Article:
It's time to do away with the pitch-count crutch
COOPERSTOWN, N. Y. -- Bert Blyleven is not-so-patiently waiting for the next pitcher who throws over 100 pitches "to blow up."
There's such an obsession with pitch counts in the Major Leagues during this era that former workhorse pitchers such as Blyleven are disgusted and outspoken about their perceived over-importance.
Blyleven has a timely platform on which to deliver his message. Along with former All-Star second baseman Roberto Alomar and retired general manager Pat Gillick, he'll be inducted into the Hall of Fame during ceremonies Sunday.
Blyleven, 60, won 287 games during 22 years in the Majors, including -- and this is the point -- 242 complete games.
It does my heart good to hear some of the game's greatest aces criticize today's ridiculous pampering of starting pitchers.
The late Robin Roberts, a Hall of Famer, used to spend hours talking about how absurd and what a psychological drain pitch counts are.
Get rid of it!
And it doesn't matter how well the pitcher is throwing when the magic -- no, make that dreaded -- number is reached.
Call to the bullpen. You've reached your limit and your game is over.
On the flip side, Blyleven, known for his lethal curveball, believes there are signs teams might be wising up.
"What we're seeing is that clubs are finally realizing the starter has to go deeper in the games," says Blyleven, now a broadcast analyst for the Twins. "We had a game with Francisco Liriano the other night. He threw 94 pitches after six innings. Last year, or the year before, they would have said, 'He's done, he's near that hundred-pitch mark. We're still waiting for the first guy to blow up who throws his 101st pitch.
"In this game they let Liriano go another one more inning, he threw another 14 pitches and it took one inning of relief off the bullpen. To me, a quality start is seven innings and two earned runs or less. Not the six (innings) and three (earned runs) they talk about today. I don't like the 100-pitch [limit], especially when you're giving guys an extra day between starts. There's no reason why they can't go 120 pitches. I agree 130, 140 -- that's a lot."
Blyleven said a lot depends on the situation -- how the pitcher is throwing, how many innings were under duress. "Ballparks should not display the pitches, but they're such a big deal as an analyst you have to talk about it on the air."
Jim Kaat, a former Blyleven teammate, won 25 games for the Twins in 1966. He had 19 complete games that season and ended his 25-year career with 180.
When Kaat was 18 and pitching in the Minors for Jack McKeon -- currently the Marlins' manager -- going deep into games was required.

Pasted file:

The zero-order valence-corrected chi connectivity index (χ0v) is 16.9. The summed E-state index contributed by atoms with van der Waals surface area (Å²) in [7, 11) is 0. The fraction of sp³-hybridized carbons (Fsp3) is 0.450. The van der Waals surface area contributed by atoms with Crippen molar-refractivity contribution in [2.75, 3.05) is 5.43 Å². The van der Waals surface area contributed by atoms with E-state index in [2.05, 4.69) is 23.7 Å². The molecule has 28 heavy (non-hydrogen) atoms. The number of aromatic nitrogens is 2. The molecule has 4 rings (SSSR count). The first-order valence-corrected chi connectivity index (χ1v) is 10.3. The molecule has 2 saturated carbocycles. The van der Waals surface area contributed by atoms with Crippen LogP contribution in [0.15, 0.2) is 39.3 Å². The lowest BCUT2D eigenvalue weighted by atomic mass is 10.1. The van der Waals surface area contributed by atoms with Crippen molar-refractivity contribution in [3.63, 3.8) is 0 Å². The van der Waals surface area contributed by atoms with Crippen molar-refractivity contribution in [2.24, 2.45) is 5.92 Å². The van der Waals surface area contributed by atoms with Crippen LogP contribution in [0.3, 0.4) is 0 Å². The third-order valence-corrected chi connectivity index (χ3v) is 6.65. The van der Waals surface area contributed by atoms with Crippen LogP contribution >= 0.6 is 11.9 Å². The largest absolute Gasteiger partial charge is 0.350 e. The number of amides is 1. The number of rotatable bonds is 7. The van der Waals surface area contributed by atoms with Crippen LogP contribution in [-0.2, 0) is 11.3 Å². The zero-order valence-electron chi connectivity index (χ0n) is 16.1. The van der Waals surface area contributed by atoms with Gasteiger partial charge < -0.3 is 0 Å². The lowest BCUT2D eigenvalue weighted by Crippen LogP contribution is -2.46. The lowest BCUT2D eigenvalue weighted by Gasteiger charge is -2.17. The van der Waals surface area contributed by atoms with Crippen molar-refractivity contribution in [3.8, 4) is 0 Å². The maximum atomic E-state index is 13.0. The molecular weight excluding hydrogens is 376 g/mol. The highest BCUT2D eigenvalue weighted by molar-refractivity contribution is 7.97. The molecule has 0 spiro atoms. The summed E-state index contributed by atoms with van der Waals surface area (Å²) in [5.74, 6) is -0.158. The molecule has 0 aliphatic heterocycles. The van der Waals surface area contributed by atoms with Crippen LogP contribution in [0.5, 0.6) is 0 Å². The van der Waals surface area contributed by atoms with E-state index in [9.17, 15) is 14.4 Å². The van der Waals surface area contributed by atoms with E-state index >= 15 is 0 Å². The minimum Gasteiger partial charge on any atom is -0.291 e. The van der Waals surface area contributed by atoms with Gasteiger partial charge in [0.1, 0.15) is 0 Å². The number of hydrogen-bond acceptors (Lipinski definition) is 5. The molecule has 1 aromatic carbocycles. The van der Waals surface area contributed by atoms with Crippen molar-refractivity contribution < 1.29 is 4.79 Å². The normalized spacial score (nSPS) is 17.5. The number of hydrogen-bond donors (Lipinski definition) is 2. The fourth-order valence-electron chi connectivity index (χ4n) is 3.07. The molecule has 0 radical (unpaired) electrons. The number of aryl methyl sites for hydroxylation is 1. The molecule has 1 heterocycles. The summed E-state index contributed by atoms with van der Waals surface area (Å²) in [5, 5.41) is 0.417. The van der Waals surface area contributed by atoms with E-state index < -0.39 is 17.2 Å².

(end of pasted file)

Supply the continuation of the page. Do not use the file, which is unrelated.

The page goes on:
"I think I pitched something like 250 innings that season for him," said Kaat. "That helped me a lot, built up the arms and also taught us how to pitch out of jams, particularly late in the game. That's something pitchers today are seldom faced with."
When Kaat pitched, "the only time we knew about the pitch count was the day after. You didn't really pay much attention to it. For some pitchers today it's a psychological problem. It's like, 'What am I up to?' "
Former Baltimore center fielder Paul Blair remembers in 1971, when the Orioles had four 20-game winners -- Mike Cuellar, Pat Dobson, Jim Palmer and Dave McNally.
"That was the last time a team had four 20-game winners," said Blair, who is in Cooperstown this weekend to watch the inductions. "Those guys together had 70 complete games, and if they hadn't finished what they started, they wouldn't have won 20."
Adds Blyleven: "I pitched in an era when nine innings meant something to a ballclub. I always felt if I went nine innings it made the bullpen fresher for the starter the next day. That was my job --- to go deep into the game.
"I don't like the way baseball is going. The bullpens are wearing down. When we played the Royals recently they had a 13-man pitching staff. That means over half the players manager Ned Yost has are pitchers. It used to be eight or nine [pitchers], now it's 12- or 13-man staffs because starters aren't able to go deep.
"I grew up in Southern California and threw that baseball all the time. Everybody has different mechanics and you have to find out what works for you. We're not robots. There has to be a balance point, but the No. 1 thing to me is that pitchers today do not throw enough and that's why they are breaking down so frequently."
The typical current edict from teams for their Minor League prospects is to end their seasons when they reach 150 innings.
"Oh, my goodness, we don't want to wear them out," the outspoken Blyleven said in jest. "They'll get their agents involved if they pitch too much. The more I threw, the better off I was. You have to build up the arm strength, the leg strength. I was brought up knowing the more I threw the stronger my arm would be."
Kaat believes it should start at the lowest Minors "and do what Jack McKeon did to me. We'd get to the sixth inning, I'd have a couple of men on or whatever. He'd come out to the mound, spit a little tobacco juice on my shoe, and say, 'Well, kid, figure out a way to get out of it.'
"Some days I would and some days I wouldn't. Eventually, if you stub your toe often enough you learn to avoid whatever caused you to stub it in the first place. That helped me a lot."
Pitchers today just don't get that chance.
Admittedly, baseball is built on numbers, but pitch counts shouldn't be part of that.
Hal Bodley is the senior correspondent for MLB.com. This story was not subject to the approval of Major League Baseball or its clubs. This story was not subject to the approval of Major League Baseball or its clubs.